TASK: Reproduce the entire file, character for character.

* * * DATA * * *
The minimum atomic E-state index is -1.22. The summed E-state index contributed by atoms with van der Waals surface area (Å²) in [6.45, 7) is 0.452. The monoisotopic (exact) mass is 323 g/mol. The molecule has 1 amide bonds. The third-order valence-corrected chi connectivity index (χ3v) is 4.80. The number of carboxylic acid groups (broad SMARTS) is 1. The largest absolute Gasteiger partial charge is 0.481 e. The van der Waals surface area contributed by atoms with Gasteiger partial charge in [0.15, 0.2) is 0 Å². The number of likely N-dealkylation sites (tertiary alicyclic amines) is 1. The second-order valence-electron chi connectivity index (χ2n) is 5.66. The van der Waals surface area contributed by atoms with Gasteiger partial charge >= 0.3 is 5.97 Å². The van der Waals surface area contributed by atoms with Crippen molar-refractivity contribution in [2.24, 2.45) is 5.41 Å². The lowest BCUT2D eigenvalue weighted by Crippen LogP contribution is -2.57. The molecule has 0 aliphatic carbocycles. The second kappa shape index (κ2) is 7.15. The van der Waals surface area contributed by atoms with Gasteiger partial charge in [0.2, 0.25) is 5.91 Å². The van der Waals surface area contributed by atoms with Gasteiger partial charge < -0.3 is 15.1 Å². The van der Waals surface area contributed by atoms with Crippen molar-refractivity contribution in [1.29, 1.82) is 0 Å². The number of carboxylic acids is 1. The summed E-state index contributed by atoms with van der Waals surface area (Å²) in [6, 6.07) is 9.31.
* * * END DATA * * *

The minimum atomic E-state index is -1.22. The summed E-state index contributed by atoms with van der Waals surface area (Å²) in [6.45, 7) is 0.452. The monoisotopic (exact) mass is 323 g/mol. The molecule has 1 amide bonds. The third-order valence-corrected chi connectivity index (χ3v) is 4.80. The number of carboxylic acid groups (broad SMARTS) is 1. The largest absolute Gasteiger partial charge is 0.481 e. The van der Waals surface area contributed by atoms with Gasteiger partial charge in [0.15, 0.2) is 0 Å². The number of likely N-dealkylation sites (tertiary alicyclic amines) is 1. The second-order valence-electron chi connectivity index (χ2n) is 5.66. The van der Waals surface area contributed by atoms with Gasteiger partial charge >= 0.3 is 5.97 Å². The van der Waals surface area contributed by atoms with Crippen molar-refractivity contribution in [2.24, 2.45) is 5.41 Å². The lowest BCUT2D eigenvalue weighted by Crippen LogP contribution is -2.57. The molecule has 0 aliphatic carbocycles. The second kappa shape index (κ2) is 7.15. The van der Waals surface area contributed by atoms with Gasteiger partial charge in [0.2, 0.25) is 5.91 Å². The van der Waals surface area contributed by atoms with Gasteiger partial charge < -0.3 is 15.1 Å². The van der Waals surface area contributed by atoms with Crippen molar-refractivity contribution in [1.29, 1.82) is 0 Å². The number of carboxylic acids is 1. The summed E-state index contributed by atoms with van der Waals surface area (Å²) in [6, 6.07) is 9.31.